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Archaeo News 

19 April 2004
Prehistoric finds at a housing site in Scotland

Archaeologists will have a greater understanding of the lives of the people who built great ritual monuments following excavations at one of Scotland's largest rural settlements. A dig at a new housing development in Dreghorn, Ayrshire, has revealed major medieval remains and Neolithic features including the site of a ceremonial pole, houses and a pottery kiln.
     The site suggests a 5000-year-old village similar in scale to the group of stone houses at Skara Brae, Orkney. Large amounts of grooved ware pottery, a decorated ceramic that seems to have evolved in Scotland and is found across the UK at ceremonial monuments including henge earthworks and timber structures, were also found.
     Tom Addyman, excavation director of Addyman Associates, who carried out the ongoing dig at the housing development, said: "This was part of a five-acre development where it was suspected from documents, including an aerial photograph taken in the 1940s, that there was evidence of prehistoric remains. Once we had gone in and tested the ground by cutting strips across the land, we found two or three corn-drying kilns. Very often these kilns caught alight and the grain turned to charcoal that could be dated to the thirteenth century. There had been a hint of prehistory but we excavated a two-acre trench and at the top of the slope there was a great deal more prehistoric activity behind the village street."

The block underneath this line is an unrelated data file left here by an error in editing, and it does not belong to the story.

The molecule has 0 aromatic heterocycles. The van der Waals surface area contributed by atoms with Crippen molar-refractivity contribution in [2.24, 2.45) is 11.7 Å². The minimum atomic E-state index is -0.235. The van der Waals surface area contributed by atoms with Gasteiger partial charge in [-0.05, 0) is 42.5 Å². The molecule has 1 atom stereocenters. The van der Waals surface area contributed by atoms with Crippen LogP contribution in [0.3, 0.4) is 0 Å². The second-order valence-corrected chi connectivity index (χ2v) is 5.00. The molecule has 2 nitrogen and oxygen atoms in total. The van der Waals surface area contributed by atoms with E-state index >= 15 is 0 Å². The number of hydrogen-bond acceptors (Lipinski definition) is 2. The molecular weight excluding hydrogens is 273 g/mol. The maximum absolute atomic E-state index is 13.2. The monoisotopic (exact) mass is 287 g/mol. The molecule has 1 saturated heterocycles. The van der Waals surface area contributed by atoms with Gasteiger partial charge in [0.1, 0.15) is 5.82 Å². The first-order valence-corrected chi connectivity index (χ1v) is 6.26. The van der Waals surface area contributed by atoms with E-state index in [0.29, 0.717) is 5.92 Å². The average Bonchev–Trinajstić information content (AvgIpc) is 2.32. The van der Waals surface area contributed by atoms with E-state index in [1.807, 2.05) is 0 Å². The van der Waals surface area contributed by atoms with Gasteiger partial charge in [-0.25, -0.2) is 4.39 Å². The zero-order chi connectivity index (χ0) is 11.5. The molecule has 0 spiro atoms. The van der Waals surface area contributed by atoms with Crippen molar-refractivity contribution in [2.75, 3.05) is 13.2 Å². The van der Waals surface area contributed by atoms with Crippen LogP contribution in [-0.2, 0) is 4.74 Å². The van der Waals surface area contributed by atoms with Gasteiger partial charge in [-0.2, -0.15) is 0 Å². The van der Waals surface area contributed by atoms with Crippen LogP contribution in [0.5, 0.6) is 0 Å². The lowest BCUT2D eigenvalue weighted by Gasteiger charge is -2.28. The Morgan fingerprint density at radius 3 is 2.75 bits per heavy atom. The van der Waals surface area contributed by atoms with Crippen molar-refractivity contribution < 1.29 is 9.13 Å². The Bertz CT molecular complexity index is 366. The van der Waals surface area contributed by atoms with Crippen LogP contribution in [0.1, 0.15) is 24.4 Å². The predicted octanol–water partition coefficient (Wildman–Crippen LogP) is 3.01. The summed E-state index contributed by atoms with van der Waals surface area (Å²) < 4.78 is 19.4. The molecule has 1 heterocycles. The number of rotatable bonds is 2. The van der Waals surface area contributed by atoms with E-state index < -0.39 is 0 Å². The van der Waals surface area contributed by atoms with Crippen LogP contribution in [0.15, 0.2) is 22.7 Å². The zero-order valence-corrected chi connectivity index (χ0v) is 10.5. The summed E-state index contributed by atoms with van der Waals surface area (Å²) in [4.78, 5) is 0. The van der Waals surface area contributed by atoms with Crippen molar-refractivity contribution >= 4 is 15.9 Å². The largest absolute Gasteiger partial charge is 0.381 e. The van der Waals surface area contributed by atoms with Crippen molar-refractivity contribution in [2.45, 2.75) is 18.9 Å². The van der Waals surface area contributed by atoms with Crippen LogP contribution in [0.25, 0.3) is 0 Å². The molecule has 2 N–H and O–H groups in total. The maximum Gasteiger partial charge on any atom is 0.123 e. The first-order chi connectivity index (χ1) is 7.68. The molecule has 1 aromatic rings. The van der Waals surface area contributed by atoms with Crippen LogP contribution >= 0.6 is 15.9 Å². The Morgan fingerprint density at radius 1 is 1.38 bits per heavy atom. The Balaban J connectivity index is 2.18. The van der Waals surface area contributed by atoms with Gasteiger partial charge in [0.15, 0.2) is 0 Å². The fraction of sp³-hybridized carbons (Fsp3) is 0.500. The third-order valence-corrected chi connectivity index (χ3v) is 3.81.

Mr Addyman added: "We found 750-odd pieces of grooved ware, which is one of the largest collections in the south-west of Scotland. The area is now known as a type site for the Neolithic period, which means that all other sites will be compared to this one."
     Mike Pitts, editor of British Archaeology magazine, said: "Finding evidence at this date for settlement, in the form of building foundations and for pottery making, is extremely rare, and promises to help us understand the lives of the people who built the great ritual monuments like henges and early stone circles."

Source: The Herald (19 April 2004)

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